How Big Data has revolutionised the finance industry
Thu 1 Jul 2021 | Finbarr Toesland
Few innovations have impacted the finance industry like the emergence of Big Data.
Long gone are the days of customers walking into their local bank branch and dealing with all their banking needs with the help of a cashier. Now, clients access a diverse range of banking products through smartphone apps and online banking, as well as using conventional in-branch services.
The banking sector, much like the rest of the global economy, underwent a fundamental transformation with the rise of the internet and social media. Countless data sources are now available to financial service companies that they can analyse to better understand their customers and offer them more personalised services and products.
As customers continue to create huge amounts of data, in both a structured and unstructured form, whenever they apply for a loan, reduce their credit limit, make a major purchase or buy online, Big Data analytics tools are being deployed to both understand and develop actionable insights.
For example, Bank of America was one of the first financial organisations to use social media data to identify customer service issues that have the potential to damage customer retention.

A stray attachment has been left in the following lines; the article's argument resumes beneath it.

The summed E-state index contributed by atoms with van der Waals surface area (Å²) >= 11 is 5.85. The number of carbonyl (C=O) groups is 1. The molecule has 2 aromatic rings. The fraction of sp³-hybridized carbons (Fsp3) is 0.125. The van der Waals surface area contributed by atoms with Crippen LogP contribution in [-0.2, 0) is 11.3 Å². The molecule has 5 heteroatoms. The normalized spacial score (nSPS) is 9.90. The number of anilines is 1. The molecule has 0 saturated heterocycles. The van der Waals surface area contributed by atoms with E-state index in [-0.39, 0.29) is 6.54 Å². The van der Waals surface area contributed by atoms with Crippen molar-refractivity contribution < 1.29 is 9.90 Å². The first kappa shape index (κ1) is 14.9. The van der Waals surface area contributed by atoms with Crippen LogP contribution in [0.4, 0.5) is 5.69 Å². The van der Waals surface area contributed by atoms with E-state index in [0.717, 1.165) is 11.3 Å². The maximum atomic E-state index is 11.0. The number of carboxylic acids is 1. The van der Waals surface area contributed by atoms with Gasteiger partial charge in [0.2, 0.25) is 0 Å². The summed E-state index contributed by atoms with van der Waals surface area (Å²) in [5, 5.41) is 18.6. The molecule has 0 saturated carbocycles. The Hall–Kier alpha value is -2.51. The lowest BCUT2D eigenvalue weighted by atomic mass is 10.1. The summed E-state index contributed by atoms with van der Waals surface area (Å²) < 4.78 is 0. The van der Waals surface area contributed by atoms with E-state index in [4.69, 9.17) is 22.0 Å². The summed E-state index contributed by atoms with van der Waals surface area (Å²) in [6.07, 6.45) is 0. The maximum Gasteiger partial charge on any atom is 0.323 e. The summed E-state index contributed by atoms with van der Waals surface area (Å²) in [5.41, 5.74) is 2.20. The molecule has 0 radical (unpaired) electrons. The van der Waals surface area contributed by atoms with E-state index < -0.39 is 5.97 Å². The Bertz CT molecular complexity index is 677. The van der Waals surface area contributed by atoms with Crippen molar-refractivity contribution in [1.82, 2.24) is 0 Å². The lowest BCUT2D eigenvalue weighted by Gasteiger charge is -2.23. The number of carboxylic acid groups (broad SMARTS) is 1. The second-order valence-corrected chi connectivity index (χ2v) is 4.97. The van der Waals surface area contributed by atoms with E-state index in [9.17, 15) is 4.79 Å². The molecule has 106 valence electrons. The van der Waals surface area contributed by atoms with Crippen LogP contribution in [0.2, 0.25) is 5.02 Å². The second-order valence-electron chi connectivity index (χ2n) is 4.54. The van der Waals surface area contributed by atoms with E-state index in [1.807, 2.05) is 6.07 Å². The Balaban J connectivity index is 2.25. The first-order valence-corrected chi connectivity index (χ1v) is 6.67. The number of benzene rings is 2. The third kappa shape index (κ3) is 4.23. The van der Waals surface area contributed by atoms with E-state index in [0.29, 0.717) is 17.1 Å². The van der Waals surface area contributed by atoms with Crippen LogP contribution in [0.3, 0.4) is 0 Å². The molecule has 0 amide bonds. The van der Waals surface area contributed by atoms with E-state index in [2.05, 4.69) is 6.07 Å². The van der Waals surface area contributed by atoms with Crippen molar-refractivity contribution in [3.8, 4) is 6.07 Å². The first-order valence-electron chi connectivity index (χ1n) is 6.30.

When the bank used Big Data mining to analyse over 41,000 comments on Twitter and Facebook, they found thousands of comments about false rumours about purchase limits that placed the bank at risk of losing customers. This ability to find customer issues quickly before they grow and cause even more dissatisfaction is a powerful tool offered by Big Data technologies.
Companies in the finance industry use a range of Big Data technologies, including artificial intelligence (AI), machine learning and natural language processing. When used effectively, Big Data technologies can process complex data sets to unlock value in customer data that humans would simply be unable to process. In an increasingly competitive industry, it’s vital for companies to adopt cutting-edge technologies to gain a competitive edge.
A Capgemini survey found that over 60% of financial institutions believe that Big Data analytics provide a significant competitive advantage. More than 90% of financial institutions also believe that successful Big Data initiatives will determine the winners of the future.
Lockdown and social distancing rules have placed a renewed burden on the digital services offered by financial institutions to be available for customers to undertake a range of banking activities. While the shift to digital is not a new phenomena, the impacts of the pandemic have sped up the migration to banking from anywhere.
As physical branches reduced their hours or temporarily closed, payment extension requests, new account openings and loan applications have all moved online. Without using Big Data tools, banks would have quickly become overwhelmed by the massive number of applications and resulting bottlenecks. Customers that had to wait too long for a response on their application would simply move their business to a bank that offers better customer service.